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March 23, 2012
Touring Sri Lanka no longer comes with the challenge of facing Muttiah Muralitharan, but while the opposition attack has changed the climate hasn't. Kevin Pietersen rarely deals in half measures so it wasn't surprising to hear him describe the heat England will face in the Test series as "unbelievable" and a bigger task than combating Sri Lanka's bowling attack.
England have sweated through two warm-up matches in Colombo and are now in Galle ahead of the first Test, which starts on Monday, but the change in location won't bring much relief. During England's second warm-up match against a Sri Lanka Development XI the mercury hit the mid-30s* in the middle and at drinks breaks batsmen, including Pietersen, used icepacks on their heads. Matt Prior even resorted to keeping without pads. On the whole, though, the England squad appear to be adjusting - another hallmark of their outstanding fitness levels - with most of the batsmen playing lengthy innings and the bowlers all getting overs in their legs.
However, performing in tour matches is one thing. England's batsmen need to make up for their woeful series against Pakistan in the UAE where Alastair Cook's 94 in Abu Dhabi was the highest score; where they failed to chase 145 and then couldn't build a match-winning lead after bowling out Pakistan for 99 in the final Test. Still, while respecting the opposition, it wasn't the Sri Lanka bowlers preoccupying Pietersen's mind.
"They've got a left-arm spinner, Rangana Herath, who bowls wicket to wicket and you saw against Pakistan what a guy like Abdur Rehman did to us," Pietersen said. "Left-arm spin is a huge part of the game now and it's not going to be easy at all. But it's not really the spinners out here, it's the heat. I think that will be the biggest threat to us."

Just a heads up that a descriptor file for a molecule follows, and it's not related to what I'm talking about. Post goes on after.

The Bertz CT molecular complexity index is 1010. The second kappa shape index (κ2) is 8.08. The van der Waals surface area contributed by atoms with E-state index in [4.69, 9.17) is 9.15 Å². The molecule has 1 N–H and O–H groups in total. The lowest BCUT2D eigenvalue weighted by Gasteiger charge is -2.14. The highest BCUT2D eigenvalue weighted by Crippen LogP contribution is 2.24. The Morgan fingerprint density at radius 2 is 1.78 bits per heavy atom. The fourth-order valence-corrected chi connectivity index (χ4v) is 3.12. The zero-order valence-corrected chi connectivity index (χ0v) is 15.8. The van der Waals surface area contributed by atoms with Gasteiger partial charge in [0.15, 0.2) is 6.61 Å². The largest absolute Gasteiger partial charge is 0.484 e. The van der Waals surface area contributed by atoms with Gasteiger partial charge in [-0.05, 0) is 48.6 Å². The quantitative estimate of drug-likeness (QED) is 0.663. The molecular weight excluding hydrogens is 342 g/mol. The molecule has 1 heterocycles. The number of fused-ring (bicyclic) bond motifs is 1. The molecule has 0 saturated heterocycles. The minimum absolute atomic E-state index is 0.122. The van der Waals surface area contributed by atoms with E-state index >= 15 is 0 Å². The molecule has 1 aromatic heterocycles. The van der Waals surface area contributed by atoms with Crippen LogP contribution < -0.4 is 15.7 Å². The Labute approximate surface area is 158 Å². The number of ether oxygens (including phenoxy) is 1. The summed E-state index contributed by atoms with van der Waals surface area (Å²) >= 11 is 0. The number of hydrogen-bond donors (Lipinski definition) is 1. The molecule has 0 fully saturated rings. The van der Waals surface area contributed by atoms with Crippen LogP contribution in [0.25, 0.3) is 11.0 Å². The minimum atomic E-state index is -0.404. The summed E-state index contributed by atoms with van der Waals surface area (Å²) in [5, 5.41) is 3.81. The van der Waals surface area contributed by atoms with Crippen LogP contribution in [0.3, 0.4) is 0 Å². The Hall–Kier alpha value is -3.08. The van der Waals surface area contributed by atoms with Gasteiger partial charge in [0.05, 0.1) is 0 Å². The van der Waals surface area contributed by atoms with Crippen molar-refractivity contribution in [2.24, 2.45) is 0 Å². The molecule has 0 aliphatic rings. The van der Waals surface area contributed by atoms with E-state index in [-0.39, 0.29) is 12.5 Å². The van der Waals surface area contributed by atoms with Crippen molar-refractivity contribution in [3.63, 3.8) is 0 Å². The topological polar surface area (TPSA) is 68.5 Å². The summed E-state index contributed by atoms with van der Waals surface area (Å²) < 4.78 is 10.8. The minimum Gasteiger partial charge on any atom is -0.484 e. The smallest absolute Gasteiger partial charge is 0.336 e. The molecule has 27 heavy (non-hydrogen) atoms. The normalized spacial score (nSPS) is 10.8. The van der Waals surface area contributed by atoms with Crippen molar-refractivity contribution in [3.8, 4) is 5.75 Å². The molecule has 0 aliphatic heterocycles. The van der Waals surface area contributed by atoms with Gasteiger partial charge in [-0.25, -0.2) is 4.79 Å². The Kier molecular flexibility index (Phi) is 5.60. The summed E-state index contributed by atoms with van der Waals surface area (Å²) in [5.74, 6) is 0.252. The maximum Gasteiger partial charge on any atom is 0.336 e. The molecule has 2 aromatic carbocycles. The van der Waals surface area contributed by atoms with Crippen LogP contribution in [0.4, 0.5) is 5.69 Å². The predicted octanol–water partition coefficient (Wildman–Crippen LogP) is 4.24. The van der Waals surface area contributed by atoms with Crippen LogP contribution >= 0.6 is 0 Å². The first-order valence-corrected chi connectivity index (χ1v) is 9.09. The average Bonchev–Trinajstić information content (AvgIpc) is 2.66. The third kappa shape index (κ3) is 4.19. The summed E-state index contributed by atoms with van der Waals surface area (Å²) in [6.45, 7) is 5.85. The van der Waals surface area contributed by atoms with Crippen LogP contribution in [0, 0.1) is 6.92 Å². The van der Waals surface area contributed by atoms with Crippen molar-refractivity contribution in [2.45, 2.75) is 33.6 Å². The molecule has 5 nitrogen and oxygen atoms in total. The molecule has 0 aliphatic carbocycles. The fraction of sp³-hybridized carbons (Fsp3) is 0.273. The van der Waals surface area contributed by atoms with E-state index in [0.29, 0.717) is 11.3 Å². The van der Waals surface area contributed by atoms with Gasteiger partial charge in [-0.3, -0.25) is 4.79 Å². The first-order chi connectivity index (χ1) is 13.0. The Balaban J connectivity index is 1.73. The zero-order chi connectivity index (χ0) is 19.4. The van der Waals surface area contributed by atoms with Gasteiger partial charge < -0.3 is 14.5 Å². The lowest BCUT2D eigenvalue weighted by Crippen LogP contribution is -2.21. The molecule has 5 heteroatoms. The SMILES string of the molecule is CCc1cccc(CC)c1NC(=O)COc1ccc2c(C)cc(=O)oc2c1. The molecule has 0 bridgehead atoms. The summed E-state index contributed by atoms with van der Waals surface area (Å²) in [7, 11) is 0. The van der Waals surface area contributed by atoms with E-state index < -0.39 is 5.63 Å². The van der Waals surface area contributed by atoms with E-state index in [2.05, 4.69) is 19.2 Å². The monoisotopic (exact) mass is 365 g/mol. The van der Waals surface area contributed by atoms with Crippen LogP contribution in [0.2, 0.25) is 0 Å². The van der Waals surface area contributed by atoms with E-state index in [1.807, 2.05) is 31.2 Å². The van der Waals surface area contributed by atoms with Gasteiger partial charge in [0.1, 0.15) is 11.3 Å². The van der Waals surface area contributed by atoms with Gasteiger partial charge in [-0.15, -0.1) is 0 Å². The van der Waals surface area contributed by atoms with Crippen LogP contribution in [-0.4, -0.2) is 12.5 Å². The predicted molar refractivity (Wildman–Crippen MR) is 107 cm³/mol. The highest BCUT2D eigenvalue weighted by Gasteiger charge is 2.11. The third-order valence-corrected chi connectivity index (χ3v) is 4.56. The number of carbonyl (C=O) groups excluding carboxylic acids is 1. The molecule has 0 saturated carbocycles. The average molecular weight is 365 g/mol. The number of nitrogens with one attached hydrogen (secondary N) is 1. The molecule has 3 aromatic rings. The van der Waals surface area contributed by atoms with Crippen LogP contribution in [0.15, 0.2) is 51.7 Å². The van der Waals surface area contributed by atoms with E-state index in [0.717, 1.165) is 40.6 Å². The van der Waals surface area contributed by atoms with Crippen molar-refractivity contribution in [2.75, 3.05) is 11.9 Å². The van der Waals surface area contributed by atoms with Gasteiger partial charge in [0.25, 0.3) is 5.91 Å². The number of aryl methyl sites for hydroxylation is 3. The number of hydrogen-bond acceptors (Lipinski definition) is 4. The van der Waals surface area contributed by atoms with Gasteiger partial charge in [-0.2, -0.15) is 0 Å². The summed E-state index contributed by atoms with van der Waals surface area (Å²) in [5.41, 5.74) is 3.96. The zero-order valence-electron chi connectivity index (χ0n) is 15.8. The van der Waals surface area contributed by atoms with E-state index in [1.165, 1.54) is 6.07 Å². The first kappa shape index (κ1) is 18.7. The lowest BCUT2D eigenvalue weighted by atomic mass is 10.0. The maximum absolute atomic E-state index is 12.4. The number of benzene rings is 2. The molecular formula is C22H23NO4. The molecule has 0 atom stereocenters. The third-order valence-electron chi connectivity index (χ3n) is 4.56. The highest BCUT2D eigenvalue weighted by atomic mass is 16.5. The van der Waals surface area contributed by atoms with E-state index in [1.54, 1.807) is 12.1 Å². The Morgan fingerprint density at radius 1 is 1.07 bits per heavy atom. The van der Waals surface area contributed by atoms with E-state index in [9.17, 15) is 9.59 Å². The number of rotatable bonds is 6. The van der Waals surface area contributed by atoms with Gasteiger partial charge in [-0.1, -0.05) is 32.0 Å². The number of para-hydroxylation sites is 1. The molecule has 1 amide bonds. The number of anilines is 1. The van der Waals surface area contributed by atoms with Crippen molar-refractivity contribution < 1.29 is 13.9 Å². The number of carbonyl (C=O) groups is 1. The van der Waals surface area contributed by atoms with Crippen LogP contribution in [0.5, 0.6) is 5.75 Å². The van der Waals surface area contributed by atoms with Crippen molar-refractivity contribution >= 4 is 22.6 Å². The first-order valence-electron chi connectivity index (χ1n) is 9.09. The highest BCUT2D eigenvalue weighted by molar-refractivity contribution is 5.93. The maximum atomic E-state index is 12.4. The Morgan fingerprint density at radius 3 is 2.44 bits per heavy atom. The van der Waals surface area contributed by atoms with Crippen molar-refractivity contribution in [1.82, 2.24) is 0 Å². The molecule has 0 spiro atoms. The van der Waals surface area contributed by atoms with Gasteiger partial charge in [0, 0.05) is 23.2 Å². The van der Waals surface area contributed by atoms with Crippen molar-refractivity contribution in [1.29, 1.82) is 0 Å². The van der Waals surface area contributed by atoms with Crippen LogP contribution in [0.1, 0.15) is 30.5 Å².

Overcoming tough conditions is why touring is such a huge challenge. For all that England's players are finding it hard work now, Sri Lanka didn't have much fun rugged up against the cold at Cardiff or Lord's in May - although the demands of playing in higher temperatures are probably tougher, as there's only so much you can do to cool down.
"It's unbelievable, make no bones about that, but it's something we have to try and get over as quickly as possible," Pietersen said. "I'm trying to just not do too much and to conserve a lot of energy, not run around like a crazy fool like you do in England or Australia or South Africa, where you can afford to do that.
"It's something we have to try and control. On days off we need to get out, swim in the sea, spend some time in the sun and let your body get used to it. If you only spend time in the dressing room or in the ground and you try and take conditions in like that it's not going to work. You need to get out as much as you can."
Pietersen could find himself with more to keep him busy in the field than normal, if some overs of his under-used offspin are required. Ravi Bopara's side strain means he's unlikely to bowl during the series but remains the favourite to bat at No. 6 ahead of Samit Patel and Pietersen played down any problems in balancing the team.
"I'm not sure it's a big setback, because he's [Bopara] hardly going to take you seven wickets in a Test match," he said. "He might bowl you four overs. I can bowl those overs, Jonathan Trott can bowl those four overs."
England's frontline bowlers will hope Pietersen can supply a few more than four overs.
Edited by Alan Gardner
*21.30 GMT: The temperature was changed from mid-40s to mid-30s
Andrew McGlashan is an assistant editor at ESPNcricinfoFeeds: Andrew McGlashan
© ESPN Sports Media Ltd.
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